Catalytic Consequences of Acid Strength and Site Proximity for Acid Chemistry on Solid Brønsted Acid Catalysts
The development of reliable, unambiguous, and useful relationships between the properties of solid Brønsted acids (composition, acid strength, structure, site proximity, etc.) and their catalytic function is a critical step for the improvement of solid Brønsted acid catalysts. Structure-function relations for solid Brønsted acid catalysis are developed here using Brønsted acids of known structure and a broad range of acid strengths (Keggin polyoxometalate (POM) clusters) and a set of prototypical, but industrially important, Brønsted acid catalyzed reactions (alkane hydroisomerizations and alcohol dehydrations) that are accessible to detailed mechanistic studies and theoretical calculations. Keggin POM clusters exhibit well-defined atomic structures amenable to reliable theoretical estimates of deprotonation energies (DPE) as rigorous descriptors of acid strength, diverse chemical compositions that provide a wide range of acid strengths, and relatively high stability. These properties make them ideally suited for elucidating reaction mechanisms, developing structure-function relationships, and comparing experiments with theoretical estimates of chemical dynamics and thermodynamics. The identity of central atoms (X) are systematically varied in Keggin POM (H8-nXn+W12O40) clusters (X = P5+, Si4+, Al3+, or Co2+) to examine their effects on the reactivity of these clusters for hydroisomerizations reactions of C6 aliphatic alkanes and methylcyclohexane and dehydration reactions of ethanol (EtOH). Kinetic and thermodynamic constants for kinetically-relevant steps and surface intermediates in these reactions are obtained from mechanism-based interpretations of experimentally measured turnover rates or from free energies derived from density functional theory (DFT) calculations. Active sites are counted by in operando titrations with 2,6-di-tert-butyl pyridine during catalysis. Experimental constants are compared with ones from DFT-derived free energies and correlated with catalyst DPE values through structure-function relations.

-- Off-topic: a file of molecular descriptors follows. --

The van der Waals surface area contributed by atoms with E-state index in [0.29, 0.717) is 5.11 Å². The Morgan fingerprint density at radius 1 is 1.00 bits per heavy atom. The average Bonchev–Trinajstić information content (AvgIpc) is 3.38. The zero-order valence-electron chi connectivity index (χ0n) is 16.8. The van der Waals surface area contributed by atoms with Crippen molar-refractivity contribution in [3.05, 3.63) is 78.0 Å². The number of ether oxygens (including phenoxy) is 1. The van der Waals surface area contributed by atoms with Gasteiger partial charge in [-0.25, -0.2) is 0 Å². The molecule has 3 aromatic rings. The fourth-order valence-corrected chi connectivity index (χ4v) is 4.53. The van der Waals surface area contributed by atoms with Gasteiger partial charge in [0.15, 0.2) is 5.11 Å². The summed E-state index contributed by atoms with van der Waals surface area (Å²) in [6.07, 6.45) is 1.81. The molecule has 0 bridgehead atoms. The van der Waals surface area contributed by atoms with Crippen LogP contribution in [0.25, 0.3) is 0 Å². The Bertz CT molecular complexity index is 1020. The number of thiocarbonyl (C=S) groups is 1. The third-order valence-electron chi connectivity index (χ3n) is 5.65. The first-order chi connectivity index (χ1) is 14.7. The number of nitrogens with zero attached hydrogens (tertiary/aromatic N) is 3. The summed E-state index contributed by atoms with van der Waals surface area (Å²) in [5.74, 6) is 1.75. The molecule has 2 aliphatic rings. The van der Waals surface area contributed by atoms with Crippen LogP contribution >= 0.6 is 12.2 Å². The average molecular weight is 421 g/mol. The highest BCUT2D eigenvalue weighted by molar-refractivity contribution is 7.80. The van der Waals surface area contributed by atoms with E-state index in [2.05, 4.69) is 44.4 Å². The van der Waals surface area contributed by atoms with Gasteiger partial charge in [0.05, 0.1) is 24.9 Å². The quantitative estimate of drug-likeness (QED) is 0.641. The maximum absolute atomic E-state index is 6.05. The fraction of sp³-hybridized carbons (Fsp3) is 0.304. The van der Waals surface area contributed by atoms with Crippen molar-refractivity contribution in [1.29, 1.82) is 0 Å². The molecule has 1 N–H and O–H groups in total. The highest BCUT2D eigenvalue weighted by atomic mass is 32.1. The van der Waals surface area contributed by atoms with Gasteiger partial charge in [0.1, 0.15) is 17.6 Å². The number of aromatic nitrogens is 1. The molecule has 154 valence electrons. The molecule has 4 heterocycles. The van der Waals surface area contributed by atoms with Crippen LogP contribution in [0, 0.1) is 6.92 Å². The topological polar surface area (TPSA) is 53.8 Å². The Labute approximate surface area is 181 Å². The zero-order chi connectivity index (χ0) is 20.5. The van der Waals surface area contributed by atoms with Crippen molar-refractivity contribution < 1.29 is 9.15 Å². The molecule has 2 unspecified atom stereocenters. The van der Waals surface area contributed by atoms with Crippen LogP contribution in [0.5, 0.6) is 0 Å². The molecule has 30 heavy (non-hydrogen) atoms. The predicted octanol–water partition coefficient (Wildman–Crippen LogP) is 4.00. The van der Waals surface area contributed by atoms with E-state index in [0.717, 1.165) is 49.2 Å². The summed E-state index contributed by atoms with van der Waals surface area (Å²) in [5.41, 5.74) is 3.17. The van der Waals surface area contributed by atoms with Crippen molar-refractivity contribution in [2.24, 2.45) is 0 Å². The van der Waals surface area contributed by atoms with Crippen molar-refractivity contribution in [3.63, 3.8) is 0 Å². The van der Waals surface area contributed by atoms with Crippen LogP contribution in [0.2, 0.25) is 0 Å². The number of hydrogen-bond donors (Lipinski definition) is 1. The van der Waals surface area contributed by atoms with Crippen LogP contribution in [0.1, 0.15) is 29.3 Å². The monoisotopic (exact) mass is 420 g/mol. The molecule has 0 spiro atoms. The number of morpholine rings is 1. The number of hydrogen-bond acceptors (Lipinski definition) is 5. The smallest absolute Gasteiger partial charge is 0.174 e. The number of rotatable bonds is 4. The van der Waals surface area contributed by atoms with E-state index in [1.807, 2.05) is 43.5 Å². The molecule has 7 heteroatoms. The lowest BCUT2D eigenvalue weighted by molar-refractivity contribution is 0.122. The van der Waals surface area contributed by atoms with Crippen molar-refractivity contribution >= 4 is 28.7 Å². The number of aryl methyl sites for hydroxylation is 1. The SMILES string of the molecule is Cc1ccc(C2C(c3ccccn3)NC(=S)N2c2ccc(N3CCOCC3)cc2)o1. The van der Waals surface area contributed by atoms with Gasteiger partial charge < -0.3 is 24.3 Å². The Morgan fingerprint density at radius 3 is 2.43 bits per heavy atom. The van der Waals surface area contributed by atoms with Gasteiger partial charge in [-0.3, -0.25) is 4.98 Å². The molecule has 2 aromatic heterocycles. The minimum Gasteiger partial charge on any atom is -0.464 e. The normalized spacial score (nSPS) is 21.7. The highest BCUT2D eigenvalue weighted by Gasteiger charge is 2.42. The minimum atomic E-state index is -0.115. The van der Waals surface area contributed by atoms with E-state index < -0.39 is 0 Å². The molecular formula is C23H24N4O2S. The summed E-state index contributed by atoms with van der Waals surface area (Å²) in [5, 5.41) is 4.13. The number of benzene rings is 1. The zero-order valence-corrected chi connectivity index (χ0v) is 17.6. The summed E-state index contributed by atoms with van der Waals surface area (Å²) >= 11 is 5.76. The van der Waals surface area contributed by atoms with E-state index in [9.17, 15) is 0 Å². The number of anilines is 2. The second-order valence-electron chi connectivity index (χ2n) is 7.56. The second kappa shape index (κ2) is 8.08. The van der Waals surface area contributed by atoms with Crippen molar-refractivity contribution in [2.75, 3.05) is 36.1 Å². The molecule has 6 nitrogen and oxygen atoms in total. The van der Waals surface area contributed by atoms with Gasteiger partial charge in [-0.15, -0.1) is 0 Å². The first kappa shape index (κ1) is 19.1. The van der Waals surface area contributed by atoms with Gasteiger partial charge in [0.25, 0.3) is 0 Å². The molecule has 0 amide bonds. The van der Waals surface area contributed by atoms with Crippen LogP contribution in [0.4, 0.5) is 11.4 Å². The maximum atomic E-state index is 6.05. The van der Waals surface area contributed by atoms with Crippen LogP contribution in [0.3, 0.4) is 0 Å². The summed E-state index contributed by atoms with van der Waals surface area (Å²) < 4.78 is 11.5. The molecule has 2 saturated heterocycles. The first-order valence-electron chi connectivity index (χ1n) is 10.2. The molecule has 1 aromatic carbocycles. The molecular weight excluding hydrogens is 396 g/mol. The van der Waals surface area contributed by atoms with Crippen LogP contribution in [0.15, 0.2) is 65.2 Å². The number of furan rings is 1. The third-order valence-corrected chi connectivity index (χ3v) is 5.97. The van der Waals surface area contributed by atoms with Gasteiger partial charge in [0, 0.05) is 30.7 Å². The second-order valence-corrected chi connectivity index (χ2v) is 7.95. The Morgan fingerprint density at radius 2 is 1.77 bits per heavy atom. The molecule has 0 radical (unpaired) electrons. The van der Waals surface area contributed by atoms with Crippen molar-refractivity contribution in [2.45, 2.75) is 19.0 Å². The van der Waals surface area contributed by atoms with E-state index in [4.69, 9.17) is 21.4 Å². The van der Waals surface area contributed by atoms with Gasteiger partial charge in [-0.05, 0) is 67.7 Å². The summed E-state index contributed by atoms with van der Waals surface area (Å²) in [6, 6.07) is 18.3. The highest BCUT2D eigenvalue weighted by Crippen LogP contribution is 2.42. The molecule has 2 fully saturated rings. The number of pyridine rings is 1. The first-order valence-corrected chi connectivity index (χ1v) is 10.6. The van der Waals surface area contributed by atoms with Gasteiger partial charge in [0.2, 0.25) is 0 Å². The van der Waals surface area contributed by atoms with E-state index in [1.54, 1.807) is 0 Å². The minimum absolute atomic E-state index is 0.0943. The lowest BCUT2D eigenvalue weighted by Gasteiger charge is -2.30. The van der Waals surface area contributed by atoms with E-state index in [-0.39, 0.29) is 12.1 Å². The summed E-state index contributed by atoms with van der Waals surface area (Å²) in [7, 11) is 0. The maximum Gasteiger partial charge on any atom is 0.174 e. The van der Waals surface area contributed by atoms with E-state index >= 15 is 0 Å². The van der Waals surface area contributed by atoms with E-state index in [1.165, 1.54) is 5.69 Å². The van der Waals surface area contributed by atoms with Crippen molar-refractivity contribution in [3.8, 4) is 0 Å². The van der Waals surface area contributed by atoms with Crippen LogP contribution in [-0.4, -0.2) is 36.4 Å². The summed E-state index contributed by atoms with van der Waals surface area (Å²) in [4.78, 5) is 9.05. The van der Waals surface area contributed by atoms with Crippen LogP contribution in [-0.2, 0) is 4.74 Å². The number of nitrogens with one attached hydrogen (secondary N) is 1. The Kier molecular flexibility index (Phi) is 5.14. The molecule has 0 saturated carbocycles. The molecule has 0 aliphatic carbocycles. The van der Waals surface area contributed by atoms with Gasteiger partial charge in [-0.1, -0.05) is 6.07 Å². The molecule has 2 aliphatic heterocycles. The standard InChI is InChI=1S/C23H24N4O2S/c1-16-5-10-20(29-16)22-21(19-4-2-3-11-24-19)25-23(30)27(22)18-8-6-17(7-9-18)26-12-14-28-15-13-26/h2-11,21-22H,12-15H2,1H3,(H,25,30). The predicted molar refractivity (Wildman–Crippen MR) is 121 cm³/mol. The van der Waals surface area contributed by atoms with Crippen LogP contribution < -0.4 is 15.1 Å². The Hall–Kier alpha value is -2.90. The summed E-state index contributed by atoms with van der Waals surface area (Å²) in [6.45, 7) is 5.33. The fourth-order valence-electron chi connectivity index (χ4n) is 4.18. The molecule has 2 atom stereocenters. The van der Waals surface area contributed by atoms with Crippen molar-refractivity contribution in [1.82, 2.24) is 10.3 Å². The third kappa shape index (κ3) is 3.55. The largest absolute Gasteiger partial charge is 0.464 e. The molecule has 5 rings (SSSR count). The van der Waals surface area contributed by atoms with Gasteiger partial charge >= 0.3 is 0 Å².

Isomerization reactions and dehydration reactions occur more rapidly on stronger Brønsted acids (with lower DPE values) because the ion-pair transition states (TS) that mediate kinetically relevant steps in these reactions benefit from their more stable conjugate anions. Electrostatic interactions between the cationic moieties and POM anions at such TS offset the large energetic costs for separating charge and attenuate differences in conjugate anion stabilities on activation barriers. The amount and distribution of charge at cationic moieties determines the extent of charge separation, which dictates the fraction of the additional energy required to deprotonate weaker acids that is recovered by the TS through the electrostatic interaction of the ion-pair. Cationic moieties with either larger amounts of or more delocalized charge result in ion-pair TS with greater extents of charge separation. Reactions mediated by TS structures with either small partial charges or localized proton-like charges are thus least sensitive to acid strength, because they recover a large fraction of the ionic and covalent components of DPE. Intrinsic selectivities in alkene isomerization, ring contraction, and EtOH dehydration reactions are independent of acid strength because the TS mediating the kinetically relevant steps for forming each product in these reactions have cationic moieties with similar amounts and localization of charge, which benefit similarly from electrostatic interactions with the conjugate anion.